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When you think of places transgender people find community, church might not be the first place that comes to mind.
But churches in Las Vegas are, in fact, welcoming trans people.
They're supporting them in their transitions, and even inspiring some to join the clergy.
Jamie Lee Spraque-Ballou heads one of those churches. She is a transgender woman who is the lead pastor of Mary Magdalene Friends, which belongs to the United Church of Christ.
Spraque-Ballou said she struggled with gender identity from a young age.
“I felt like I was trapped in the wrong body,” she said.
She grew up in the Catholic Church and felt at home at the altar when she served in her home parish. She felt a call to the ministry, but knew becoming a Catholic priest was not right for her because she wasn't living true to herself.
Now, as a trans woman and a Christian, she feels she is true to herself and true to God.
“I see myself as a true authentic Christian," she said. "I’m not hiding anything anymore.”
But it was not easy for her and her husband to find a church that felt welcoming. Eventually, after looking through the Yellow Page listings of gay-friendly businesses and groups, they found the Metropolitan Community Church.
“It was a home for us to start getting back into our spirituality because many churches won’t accept us for who we are,” she said.
Jeremy Wallace had a similar experience. He is a transgender man who is a seminary student and attends Northwest Community Church.
“I found it difficult to find a home,” he said.
At first, he decided to go to a very large church so he could blend in and no one would question him. He said that approach worked for a while, but eventually it brought up more questions.
“Who am I hiding from? I’m hiding from myself and who I am as a person. I’m not owning that. I’m not authentic. And I’m not embracing who God knows I am,” he said.
Eventually, he found a support system at Northwest Community Church.
Both Spraque-Ballou and Wallace said they could only think of a few churches in Southern Nevada that welcome transgender people.
“I think the fact that we both looked at each other here and we stumbled to answer that speaks volumes," Wallace said. "That there are so many churches in this valley of all denominations that we have trouble naming even a handful and I think that’s what the core of the problem is.”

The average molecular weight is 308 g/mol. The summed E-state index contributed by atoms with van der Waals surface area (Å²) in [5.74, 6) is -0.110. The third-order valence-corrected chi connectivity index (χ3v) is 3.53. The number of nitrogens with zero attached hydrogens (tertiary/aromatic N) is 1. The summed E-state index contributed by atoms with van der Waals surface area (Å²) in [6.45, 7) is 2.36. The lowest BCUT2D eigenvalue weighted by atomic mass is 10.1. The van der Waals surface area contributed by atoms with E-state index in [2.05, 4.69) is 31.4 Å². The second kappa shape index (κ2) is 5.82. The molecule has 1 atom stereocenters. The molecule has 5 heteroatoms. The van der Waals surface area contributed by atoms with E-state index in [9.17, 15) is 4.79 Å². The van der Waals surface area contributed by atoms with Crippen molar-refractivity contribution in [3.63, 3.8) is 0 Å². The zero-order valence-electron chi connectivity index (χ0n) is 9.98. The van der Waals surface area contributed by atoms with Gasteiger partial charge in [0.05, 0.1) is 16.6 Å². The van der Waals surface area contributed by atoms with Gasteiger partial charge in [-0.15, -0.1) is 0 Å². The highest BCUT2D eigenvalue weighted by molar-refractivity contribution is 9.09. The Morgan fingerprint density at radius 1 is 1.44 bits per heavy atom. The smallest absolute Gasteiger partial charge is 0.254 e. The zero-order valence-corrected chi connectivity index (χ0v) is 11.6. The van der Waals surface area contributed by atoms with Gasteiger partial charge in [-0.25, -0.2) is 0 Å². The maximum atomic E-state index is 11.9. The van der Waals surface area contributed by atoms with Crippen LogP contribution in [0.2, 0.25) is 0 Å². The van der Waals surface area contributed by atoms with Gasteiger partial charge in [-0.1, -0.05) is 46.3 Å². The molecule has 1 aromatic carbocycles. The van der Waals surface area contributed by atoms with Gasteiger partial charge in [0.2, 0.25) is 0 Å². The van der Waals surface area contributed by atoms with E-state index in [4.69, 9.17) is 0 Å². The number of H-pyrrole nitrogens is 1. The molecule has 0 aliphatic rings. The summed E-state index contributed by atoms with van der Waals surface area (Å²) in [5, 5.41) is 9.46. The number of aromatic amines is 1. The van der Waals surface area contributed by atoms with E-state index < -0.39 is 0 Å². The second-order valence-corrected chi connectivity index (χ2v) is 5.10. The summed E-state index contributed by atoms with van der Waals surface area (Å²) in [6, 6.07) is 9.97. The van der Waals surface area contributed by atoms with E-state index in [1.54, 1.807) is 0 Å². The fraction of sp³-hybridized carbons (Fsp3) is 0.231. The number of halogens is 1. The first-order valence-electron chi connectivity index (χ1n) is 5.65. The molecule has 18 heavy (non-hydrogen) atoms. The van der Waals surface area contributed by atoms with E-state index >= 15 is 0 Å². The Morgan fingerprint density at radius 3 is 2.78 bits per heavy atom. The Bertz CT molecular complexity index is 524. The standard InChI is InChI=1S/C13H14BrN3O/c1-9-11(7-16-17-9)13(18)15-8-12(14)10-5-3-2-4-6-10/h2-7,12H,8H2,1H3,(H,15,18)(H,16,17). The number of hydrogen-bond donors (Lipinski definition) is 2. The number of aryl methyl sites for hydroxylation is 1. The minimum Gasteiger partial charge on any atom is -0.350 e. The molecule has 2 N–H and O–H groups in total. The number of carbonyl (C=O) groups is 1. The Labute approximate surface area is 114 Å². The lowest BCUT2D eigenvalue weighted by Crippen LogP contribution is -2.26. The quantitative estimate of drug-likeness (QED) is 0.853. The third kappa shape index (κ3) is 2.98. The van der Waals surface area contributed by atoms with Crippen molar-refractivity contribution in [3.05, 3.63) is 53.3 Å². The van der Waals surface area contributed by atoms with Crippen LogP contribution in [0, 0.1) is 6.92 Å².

For years, maybe even centuries, people have used passages in the Bible against the LGBTQ community. Spraque-Ballou said the passages often used are taken out of context and can be used in a very hurtful way.
“When they take those scriptures out context to harm somebody, they are really hurting people," she said. "That’s why people turn away from religion. That’s why a lot of LGBTQ people will walk away from churches and they’ll walk away harmed.”
Wallace understands the harm that some organized religions have done to some members of the LGBTQ community. Both Spraque-Ballou and Wallace said they felt pushback from some members of the LGBTQ community when they announced their religious affiliation.
“Not everybody is accepting of that because they feel like you’re going to go out and judge them, and that’s not what this is about,” Spraque-Ballou said.
She said she is not trying to convert anyone to her own faith, but wants to support people's individual spiritual journies.
Wallace agrees. He sees his calling as helping others find their own connection to something greater than themselves.
With that in mind, neither of them find it useful to argue with people who use the Bible as a weapon against transgender people.
“I’m really in a place where I no longer want to argue about this. I know what my faith is. I’m doing my own due diligence," Wallace said.
Spraque-Ballou believes Christians should come together and have open conversations about the Bible.
“We have opened up some other churches that even the pastors changed their minds because they sat and listened to us,” she said.
Jamie Lee Spraque-Ballou, lead pastor, Mary Magdalene Friends; Jeremy Wallace, seminary student, Northwest Community Church
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